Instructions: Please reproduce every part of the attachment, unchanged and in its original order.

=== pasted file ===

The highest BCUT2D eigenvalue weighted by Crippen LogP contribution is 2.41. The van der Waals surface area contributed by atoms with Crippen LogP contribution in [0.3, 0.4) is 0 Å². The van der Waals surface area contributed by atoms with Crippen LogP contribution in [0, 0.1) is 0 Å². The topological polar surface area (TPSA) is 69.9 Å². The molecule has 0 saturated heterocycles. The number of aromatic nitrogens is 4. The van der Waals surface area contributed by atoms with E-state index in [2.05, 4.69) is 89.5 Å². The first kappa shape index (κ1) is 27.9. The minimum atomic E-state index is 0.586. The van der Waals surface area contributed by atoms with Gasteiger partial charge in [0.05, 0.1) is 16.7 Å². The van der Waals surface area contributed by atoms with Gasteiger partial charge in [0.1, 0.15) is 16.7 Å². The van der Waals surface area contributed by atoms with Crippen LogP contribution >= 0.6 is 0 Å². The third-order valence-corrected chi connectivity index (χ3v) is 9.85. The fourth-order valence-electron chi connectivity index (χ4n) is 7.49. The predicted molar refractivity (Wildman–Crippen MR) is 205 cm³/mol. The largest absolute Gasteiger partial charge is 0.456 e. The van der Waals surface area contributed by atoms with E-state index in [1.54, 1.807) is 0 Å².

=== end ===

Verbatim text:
The highest BCUT2D eigenvalue weighted by Crippen LogP contribution is 2.41. The van der Waals surface area contributed by atoms with Crippen LogP contribution in [0.3, 0.4) is 0 Å². The van der Waals surface area contributed by atoms with Crippen LogP contribution in [0, 0.1) is 0 Å². The topological polar surface area (TPSA) is 69.9 Å². The molecule has 0 saturated heterocycles. The number of aromatic nitrogens is 4. The van der Waals surface area contributed by atoms with E-state index in [2.05, 4.69) is 89.5 Å². The first kappa shape index (κ1) is 27.9. The minimum atomic E-state index is 0.586. The van der Waals surface area contributed by atoms with Gasteiger partial charge in [0.05, 0.1) is 16.7 Å². The van der Waals surface area contributed by atoms with Gasteiger partial charge in [0.1, 0.15) is 16.7 Å². The van der Waals surface area contributed by atoms with Crippen LogP contribution >= 0.6 is 0 Å². The third-order valence-corrected chi connectivity index (χ3v) is 9.85. The fourth-order valence-electron chi connectivity index (χ4n) is 7.49. The predicted molar refractivity (Wildman–Crippen MR) is 205 cm³/mol. The largest absolute Gasteiger partial charge is 0.456 e. The van der Waals surface area contributed by atoms with E-state index in [1.54, 1.807) is 0 Å².